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You could say Joseph Hershberger is a quick learner.
The 21-year-old knew at an early age where his passion was, and already is at the top of his game -- and profession.
The Apple Creek native started working after school for Jerry Mullet at Insight Archery where he was able to put his interests in bows, hunting, and competition shooting to good use.
Now five years later, Hershberger is in charge of research and development at Mullet's other business, America's Best Bowstrings, and he's also a world champion.
"I'm like a kid in a candy store," said Hershberger. "I can't complain."
It all began because Hershberger, at age 16, wanted to learn how to work on bows.
"I started out working for Jerry after school, then when I was 17, I worked in the summer for him," Hershberger said. "Things just happened, and I fell into the role."
Mullet knew from the beginning that Hershberger was meant to be in the archery profession.
"Joe is a very talented individual," said Mullet. "He's determined. He loves to win and hates to lose. Yes, I saw something early on in his shooting ability and his work ethic. He has a desire to improve and get better."
So good, he quickly became the top archer in the 24-staff business of shooting buffs.
This past August, Hersh-berger won the International Bow Organization's World Championship in Seven Springs, Pa.
"It's the cat's meow of all the shoots," said Hershberger, who won the male bowhunter open class, just one step below the professional level. "You actually have to qualify to even shoot in the world championships."
However, Hershberger may never have developed into a world-class archer had it not been for Mullet.
"When he first came into the store he was shooting a bow 3 inches too long for him and he was shooting right-handed," said Mullet. "We set him up with the right bow and made him a lefty because he's left-eye dominant. From there, he took off."
Mullet knew Hershberger was a person he wanted working for him, and "playing the game," of archery.
"I've seen Joe mature as a person and hopefully we were a part of that," said Mullet.
Each year, Hershberger has progressed on the competition circuit, culminating with this summer's IBO world title
The male bowhunter class he won consists of 40 3D targets at unknown distances. After all the shooters complete the course, the field is narrowed to the top five scorers, who then shoot an additional 10 targets.
"I was second going into that last day," said Hershberger. "I caught the leader on the third or fourth target, and once I got the lead, I was really calm."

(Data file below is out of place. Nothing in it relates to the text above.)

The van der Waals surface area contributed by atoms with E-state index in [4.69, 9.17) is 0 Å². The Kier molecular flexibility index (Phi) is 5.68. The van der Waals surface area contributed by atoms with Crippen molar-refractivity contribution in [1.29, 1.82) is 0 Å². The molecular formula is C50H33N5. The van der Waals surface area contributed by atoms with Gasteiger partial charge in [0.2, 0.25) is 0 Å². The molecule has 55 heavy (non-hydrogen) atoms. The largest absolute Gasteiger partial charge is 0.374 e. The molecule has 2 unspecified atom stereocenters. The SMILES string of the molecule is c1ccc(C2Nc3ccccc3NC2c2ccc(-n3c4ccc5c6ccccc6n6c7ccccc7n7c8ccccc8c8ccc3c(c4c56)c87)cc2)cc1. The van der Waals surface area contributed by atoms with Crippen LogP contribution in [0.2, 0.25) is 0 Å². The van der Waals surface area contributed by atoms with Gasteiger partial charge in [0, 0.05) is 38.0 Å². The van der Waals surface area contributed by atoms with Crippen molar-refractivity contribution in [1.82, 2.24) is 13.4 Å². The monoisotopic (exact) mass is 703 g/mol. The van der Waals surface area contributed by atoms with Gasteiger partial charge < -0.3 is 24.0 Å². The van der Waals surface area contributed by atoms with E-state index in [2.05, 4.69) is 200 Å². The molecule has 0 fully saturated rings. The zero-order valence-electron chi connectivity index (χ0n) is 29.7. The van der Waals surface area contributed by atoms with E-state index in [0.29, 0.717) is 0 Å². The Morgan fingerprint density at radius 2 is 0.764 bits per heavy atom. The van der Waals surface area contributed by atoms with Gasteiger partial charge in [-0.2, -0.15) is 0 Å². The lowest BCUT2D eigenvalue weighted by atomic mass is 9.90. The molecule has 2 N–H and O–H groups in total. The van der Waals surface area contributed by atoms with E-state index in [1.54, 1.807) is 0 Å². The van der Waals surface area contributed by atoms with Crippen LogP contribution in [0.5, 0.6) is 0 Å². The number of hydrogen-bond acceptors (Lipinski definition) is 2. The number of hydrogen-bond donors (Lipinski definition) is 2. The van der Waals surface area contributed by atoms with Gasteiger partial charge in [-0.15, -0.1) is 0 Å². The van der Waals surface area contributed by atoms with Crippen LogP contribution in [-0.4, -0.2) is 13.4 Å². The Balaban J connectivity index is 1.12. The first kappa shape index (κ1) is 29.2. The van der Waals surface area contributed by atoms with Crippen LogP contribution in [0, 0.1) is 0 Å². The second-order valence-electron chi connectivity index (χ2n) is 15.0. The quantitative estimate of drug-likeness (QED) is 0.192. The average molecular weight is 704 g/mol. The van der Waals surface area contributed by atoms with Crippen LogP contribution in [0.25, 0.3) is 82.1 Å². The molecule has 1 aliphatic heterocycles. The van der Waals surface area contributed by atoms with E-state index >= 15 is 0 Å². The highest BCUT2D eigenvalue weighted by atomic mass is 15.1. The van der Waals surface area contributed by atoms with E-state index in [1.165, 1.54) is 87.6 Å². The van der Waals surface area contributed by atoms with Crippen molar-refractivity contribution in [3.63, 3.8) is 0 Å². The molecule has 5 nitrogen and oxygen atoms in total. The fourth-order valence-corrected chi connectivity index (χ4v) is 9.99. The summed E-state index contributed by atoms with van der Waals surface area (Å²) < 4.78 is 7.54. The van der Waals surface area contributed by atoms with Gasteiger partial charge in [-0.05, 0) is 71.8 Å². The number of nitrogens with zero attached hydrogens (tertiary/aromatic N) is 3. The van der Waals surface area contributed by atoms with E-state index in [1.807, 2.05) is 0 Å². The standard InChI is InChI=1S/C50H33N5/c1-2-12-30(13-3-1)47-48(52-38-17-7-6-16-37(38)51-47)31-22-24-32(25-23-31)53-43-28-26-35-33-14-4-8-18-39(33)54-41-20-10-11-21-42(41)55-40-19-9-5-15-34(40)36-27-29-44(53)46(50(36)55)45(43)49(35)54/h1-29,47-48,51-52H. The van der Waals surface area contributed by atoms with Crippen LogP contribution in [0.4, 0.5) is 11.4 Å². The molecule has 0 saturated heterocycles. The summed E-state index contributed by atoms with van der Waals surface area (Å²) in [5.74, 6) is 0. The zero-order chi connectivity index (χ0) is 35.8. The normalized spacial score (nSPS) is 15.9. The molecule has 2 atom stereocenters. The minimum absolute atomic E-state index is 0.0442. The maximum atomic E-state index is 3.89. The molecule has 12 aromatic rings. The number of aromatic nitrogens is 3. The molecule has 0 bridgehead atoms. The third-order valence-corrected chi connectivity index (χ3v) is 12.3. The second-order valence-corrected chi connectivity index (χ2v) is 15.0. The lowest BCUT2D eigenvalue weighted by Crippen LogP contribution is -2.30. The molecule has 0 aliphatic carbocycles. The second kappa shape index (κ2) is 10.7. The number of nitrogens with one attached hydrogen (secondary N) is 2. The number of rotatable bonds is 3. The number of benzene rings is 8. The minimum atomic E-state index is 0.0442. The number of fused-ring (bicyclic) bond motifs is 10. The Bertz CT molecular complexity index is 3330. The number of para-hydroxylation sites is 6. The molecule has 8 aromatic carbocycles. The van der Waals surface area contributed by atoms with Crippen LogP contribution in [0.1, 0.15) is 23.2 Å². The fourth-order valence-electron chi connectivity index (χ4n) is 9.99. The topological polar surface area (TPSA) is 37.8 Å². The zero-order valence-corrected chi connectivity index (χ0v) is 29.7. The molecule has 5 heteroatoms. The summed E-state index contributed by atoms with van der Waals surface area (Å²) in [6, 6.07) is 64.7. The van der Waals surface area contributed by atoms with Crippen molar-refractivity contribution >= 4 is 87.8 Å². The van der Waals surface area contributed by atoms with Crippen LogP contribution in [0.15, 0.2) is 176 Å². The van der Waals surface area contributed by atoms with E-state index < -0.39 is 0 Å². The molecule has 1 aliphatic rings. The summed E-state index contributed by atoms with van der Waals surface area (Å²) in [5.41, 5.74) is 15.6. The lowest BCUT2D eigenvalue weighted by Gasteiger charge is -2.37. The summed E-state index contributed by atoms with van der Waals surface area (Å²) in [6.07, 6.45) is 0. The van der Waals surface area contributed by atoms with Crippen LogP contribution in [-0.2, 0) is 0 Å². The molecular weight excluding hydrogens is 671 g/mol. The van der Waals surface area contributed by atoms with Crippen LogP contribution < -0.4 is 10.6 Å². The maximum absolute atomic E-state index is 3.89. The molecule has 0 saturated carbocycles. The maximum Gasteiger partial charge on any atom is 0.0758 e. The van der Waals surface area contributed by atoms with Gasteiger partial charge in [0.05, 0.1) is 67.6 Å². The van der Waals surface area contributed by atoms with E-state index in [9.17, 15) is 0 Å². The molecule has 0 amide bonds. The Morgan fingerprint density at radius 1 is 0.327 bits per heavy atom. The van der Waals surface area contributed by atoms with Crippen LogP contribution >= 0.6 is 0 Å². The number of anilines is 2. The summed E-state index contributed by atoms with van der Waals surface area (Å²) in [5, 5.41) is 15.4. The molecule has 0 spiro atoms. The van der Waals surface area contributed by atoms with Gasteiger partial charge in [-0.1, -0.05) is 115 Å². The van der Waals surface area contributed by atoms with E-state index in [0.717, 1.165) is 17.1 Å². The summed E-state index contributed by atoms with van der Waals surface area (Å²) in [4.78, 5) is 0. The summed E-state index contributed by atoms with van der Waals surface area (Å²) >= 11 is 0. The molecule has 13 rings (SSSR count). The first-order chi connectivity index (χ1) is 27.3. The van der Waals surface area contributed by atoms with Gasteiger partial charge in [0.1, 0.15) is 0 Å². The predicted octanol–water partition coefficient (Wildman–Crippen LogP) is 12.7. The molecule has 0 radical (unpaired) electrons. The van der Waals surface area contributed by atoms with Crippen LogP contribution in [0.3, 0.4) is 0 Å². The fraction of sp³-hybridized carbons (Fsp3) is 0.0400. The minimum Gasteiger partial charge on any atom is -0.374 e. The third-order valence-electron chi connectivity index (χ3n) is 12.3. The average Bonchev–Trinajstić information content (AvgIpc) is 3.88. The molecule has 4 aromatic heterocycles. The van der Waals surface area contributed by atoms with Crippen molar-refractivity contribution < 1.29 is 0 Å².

As well as confident, a trait that Hershberger certainly doesn't lack in.
His final score was 499 (out of 550) with 13 X's, earning him "a big check," a world champion belt buckle and a plaque. Nick Enmart, of Greencastle, Pa., was second with a 495.
Working at Insight Archery and America's Best Bowstrings allows Hershberger the opportunity to stay sharp as he has an archery range in the building that he can use at any time. He says he shoots at least three times a week throughout the year, and every day for 3-4 hours leading up to big shoots.
"Practice," said Hershberger when asked the key to being a good archer. "You've got to get into a rhythm and you've got to have muscles built up for it.
"And," he continued, "you need to know your yardage. You need to know what the wind is doing and you've got to know your angles. You need to add or subtract depending on if it's an uphill or downhill shot."
Hershberger, of course, shoots America's Best Bowstrings on a PSE Supra bow. He uses Gold Tip 22 arrows, and his custom bow includes all the bells and whistles allowed for his class, and is a set up with a short draw at 60 pounds.
And even though he's now a world champion at the young age of 21, Hershberger says competition shooting is not his first love.
"If you'd ask me if I'd rather be a bow hunter or competition archer, I'd pick bow hunter," said Hershberger. "I just love hunting."
Last year he arrowed an antelope on a Wyoming hunt, and spends as much time as possible chasing whitetails in and around Ohio.
He's yet to get the big buck of a lifetime, and currently counts an 11-pointer in the 140 range as his top trophy.
So, what's the future hold for Hershberger?
"In 20 years hopefully I'm shooting professional archery, and hunting a bunch," he said.
Hershberger has made good on his dreams so far, so there's no reason to doubt he'll continue to live them out.